Groton Council OKs Added $1.47M for Sutton Park Renovations


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GROTON — The Town Council has approved another $1.47 million for renovations to Sutton Park, bringing the total budget allocated, primarily toward updating the skate park, to about $2.5 million. 

On Tuesday, councilors were in agreement about improving the park, but there were differing opinions regarding the extent of the work and the timing of the renovations. 

Councilor David McBride, who abstained from the 8-0 vote of approval, said he worried the town was depleting its capital projects fund halfway through the fiscal year.

“I think we could be impacting the next Town Council by not allowing them to have appropriate [capital improvement] funds for the seven months remaining in the year,” McBride said.

In its budget for fiscal year 2022, the council included $1.05 million for Sutton Park renovations — $850,000 from American Rescue Plan funds and another $200,000 from the state’s local capital improvement program.

The funds were originally meant to upgrade the skate park, install new lights and replace the playground. However, following public feedback, additional desired changes and increased labor and materials costs were incorporated into the plan, hiking the price tag to about $4.15 million. Town Manager John Burt said the park improvements are meant to be a long-term plan and will not be completed all at once.

At a Committee of the Whole meeting earlier this month, the council moved forward with a $665,466 bid for basic site improvements like paving and plantings, along with the nearly $1.75 million worth of renovations to the skate park — $176,000 for lighting and $1.57 million for the skating area.

Burt said the town would also look for alternative bids for the playground, which was estimated to cost $740,552.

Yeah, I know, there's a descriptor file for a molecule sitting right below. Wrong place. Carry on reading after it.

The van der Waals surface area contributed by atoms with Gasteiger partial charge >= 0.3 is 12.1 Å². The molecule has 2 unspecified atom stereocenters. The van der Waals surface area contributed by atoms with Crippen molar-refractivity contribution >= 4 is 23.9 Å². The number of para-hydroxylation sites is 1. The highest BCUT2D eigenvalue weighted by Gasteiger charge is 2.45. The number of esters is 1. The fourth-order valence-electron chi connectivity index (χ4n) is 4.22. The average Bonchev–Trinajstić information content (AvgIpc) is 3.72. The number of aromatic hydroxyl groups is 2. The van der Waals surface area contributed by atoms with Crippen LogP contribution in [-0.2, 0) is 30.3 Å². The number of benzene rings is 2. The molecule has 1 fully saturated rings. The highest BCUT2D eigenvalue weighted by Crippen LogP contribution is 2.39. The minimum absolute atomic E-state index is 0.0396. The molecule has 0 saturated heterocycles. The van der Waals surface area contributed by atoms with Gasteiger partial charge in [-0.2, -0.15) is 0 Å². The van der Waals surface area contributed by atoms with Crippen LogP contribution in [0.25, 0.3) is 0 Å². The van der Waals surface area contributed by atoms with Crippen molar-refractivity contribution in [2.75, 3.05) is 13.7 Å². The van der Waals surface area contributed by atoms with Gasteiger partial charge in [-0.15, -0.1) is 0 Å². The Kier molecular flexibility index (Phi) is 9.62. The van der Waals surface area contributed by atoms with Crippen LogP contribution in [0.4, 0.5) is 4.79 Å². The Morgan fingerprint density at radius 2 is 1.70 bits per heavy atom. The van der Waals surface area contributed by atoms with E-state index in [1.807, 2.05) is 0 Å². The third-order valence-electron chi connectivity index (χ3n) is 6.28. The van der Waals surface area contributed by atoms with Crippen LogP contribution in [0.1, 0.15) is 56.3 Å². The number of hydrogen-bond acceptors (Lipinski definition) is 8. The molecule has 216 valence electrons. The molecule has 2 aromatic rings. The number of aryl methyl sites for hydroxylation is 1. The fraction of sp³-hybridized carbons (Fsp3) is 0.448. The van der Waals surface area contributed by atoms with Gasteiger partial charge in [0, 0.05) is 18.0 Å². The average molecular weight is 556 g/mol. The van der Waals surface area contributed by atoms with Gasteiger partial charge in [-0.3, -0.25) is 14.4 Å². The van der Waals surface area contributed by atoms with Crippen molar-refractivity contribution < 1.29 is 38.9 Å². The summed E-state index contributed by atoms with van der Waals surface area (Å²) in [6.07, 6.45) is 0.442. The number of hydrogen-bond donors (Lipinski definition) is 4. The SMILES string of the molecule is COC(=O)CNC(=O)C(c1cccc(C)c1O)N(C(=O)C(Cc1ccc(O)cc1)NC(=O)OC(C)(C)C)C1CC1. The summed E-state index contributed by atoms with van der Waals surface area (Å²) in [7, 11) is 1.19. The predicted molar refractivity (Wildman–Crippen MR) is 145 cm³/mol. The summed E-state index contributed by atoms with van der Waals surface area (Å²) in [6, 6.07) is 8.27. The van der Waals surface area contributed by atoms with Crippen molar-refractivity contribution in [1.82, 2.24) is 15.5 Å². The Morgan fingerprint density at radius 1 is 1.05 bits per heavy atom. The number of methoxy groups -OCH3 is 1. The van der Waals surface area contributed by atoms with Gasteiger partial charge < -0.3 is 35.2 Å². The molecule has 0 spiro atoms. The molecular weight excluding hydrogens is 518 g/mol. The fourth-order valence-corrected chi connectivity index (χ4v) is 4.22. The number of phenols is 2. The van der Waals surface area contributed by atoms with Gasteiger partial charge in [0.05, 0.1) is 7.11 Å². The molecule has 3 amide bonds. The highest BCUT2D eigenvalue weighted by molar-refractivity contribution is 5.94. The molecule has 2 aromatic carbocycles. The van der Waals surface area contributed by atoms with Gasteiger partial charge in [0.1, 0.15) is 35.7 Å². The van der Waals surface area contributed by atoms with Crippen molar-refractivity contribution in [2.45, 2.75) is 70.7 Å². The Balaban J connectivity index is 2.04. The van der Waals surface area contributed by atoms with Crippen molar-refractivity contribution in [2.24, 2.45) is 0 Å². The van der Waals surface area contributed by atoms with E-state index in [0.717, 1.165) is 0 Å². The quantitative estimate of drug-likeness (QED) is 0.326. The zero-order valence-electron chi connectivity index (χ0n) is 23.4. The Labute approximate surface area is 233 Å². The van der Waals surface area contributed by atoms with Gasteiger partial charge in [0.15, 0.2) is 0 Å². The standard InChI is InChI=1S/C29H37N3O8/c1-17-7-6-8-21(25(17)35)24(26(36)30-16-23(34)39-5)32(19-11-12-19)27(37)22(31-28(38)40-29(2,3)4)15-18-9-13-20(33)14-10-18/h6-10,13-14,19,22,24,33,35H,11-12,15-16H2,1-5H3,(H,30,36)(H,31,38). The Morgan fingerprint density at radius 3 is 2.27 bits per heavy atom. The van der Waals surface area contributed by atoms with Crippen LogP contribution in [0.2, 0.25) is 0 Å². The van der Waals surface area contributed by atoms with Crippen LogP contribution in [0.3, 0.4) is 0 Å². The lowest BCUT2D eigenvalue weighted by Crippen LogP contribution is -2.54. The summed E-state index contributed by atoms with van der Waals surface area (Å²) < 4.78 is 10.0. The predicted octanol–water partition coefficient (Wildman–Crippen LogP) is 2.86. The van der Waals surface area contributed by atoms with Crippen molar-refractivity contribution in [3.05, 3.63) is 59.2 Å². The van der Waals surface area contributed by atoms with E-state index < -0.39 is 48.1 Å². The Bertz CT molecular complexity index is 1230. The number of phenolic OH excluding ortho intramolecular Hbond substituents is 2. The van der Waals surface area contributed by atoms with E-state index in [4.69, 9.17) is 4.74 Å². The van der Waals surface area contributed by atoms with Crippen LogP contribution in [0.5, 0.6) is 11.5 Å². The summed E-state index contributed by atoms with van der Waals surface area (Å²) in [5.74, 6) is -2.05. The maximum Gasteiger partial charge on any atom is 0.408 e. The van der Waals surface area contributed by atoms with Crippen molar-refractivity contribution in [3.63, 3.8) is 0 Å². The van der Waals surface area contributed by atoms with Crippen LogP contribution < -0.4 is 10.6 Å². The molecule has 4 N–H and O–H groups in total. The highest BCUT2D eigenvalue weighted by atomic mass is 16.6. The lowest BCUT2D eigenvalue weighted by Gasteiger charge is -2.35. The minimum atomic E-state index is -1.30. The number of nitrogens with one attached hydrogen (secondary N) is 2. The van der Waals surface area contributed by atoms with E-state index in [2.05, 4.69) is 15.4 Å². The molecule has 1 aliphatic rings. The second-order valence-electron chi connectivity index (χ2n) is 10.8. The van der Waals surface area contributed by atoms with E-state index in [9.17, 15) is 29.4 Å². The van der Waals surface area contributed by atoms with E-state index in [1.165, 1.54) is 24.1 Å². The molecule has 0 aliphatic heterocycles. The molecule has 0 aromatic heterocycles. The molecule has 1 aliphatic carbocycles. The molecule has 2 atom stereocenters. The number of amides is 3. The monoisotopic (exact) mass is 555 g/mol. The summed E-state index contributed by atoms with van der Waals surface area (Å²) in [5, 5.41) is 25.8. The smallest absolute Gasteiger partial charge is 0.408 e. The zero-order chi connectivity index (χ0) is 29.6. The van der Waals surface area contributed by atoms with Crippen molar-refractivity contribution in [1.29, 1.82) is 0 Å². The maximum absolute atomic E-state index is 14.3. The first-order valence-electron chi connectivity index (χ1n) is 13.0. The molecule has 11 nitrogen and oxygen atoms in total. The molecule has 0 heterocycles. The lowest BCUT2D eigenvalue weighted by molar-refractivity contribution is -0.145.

Renderings of the Sutton Park renovation plans by Kent + Frost Landscape Architecture.

On Tuesday, the council approved another $1.47 million for the project — $135,000 from the LoCIP program and $1.33 million from the town’s Capital Projects Fund, for a total project cost of $2.42 million between the basic renovations and skate park work. 

Burt said there would be enough left in the fund to potentially build $200,000 locker rooms for the police department, adding that he felt comfortable with the town spending a large amount of its capital fund. But McBride said he was still concerned the town could need that money throughout the rest of the year.

McBride proposed postponing the decision until the new council was seated, or lowering the amount taken from the capital improvements fund by removing two sections of work on the skate park totaling $542,400. Both of McBride’s proposals were rejected.

Counselors Juliette Parker and Bruce Jones both argued it would be cheaper in the long run to upgrade the entire skate park at once because of the rising costs of materials and labor. Jones also said he was opposed to postponing the vote because he wanted the park to be an accomplishment of the current council.

“I think it’s just important for us to close this chapter out and make a statement that we can do good things for the community,” Jones said. “And we have the funds to do it, and I think the will and desire and support of the community behind it.”

The appropriation still needs approval from Groton’s Representative Town Meeting.

Affordable Housing Fund

On Tuesday, the Town Council also approved the creation of an Affordable Housing Trust Fund to help build new housing or make existing housing more affordable with down payment assistance, among other programs.

The fund was recommended by the town’s 2022 affordable housing plan as a way to hold money from town appropriations, grants or donations. The council approved putting $41,000 in the fund, which Groton received from selling the Colonel Ledyard School to Bellsite Development, which plans to remodel the building into 65 apartments.

Burt said the fund doesn’t need approval from the RTM, but any program the council creates using that money would require approval from both bodies.